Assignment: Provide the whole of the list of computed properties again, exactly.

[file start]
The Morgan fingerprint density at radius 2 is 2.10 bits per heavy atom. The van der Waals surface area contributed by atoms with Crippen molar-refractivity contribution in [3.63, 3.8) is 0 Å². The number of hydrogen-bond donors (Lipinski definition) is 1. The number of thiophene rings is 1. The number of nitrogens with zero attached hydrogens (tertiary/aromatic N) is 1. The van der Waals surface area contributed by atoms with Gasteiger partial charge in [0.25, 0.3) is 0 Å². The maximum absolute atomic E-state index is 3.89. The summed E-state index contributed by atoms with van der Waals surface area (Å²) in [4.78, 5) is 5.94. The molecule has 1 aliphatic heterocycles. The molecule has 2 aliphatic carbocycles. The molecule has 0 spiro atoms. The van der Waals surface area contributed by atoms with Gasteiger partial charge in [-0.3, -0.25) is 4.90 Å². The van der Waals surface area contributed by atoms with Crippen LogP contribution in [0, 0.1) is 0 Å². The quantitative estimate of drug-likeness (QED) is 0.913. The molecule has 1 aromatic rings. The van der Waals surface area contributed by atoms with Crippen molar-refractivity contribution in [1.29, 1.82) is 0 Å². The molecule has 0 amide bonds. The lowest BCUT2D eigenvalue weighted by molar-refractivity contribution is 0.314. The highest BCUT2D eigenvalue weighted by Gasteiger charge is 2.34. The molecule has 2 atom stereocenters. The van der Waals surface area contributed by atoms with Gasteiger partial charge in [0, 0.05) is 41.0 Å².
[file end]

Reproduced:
The Morgan fingerprint density at radius 2 is 2.10 bits per heavy atom. The van der Waals surface area contributed by atoms with Crippen molar-refractivity contribution in [3.63, 3.8) is 0 Å². The number of hydrogen-bond donors (Lipinski definition) is 1. The number of thiophene rings is 1. The number of nitrogens with zero attached hydrogens (tertiary/aromatic N) is 1. The van der Waals surface area contributed by atoms with Gasteiger partial charge in [0.25, 0.3) is 0 Å². The maximum absolute atomic E-state index is 3.89. The summed E-state index contributed by atoms with van der Waals surface area (Å²) in [4.78, 5) is 5.94. The molecule has 1 aliphatic heterocycles. The molecule has 2 aliphatic carbocycles. The molecule has 0 spiro atoms. The van der Waals surface area contributed by atoms with Gasteiger partial charge in [-0.3, -0.25) is 4.90 Å². The van der Waals surface area contributed by atoms with Crippen LogP contribution in [0, 0.1) is 0 Å². The quantitative estimate of drug-likeness (QED) is 0.913. The molecule has 1 aromatic rings. The van der Waals surface area contributed by atoms with Crippen molar-refractivity contribution in [1.29, 1.82) is 0 Å². The molecule has 0 amide bonds. The lowest BCUT2D eigenvalue weighted by molar-refractivity contribution is 0.314. The highest BCUT2D eigenvalue weighted by Gasteiger charge is 2.34. The molecule has 2 atom stereocenters. The van der Waals surface area contributed by atoms with Gasteiger partial charge in [0, 0.05) is 41.0 Å².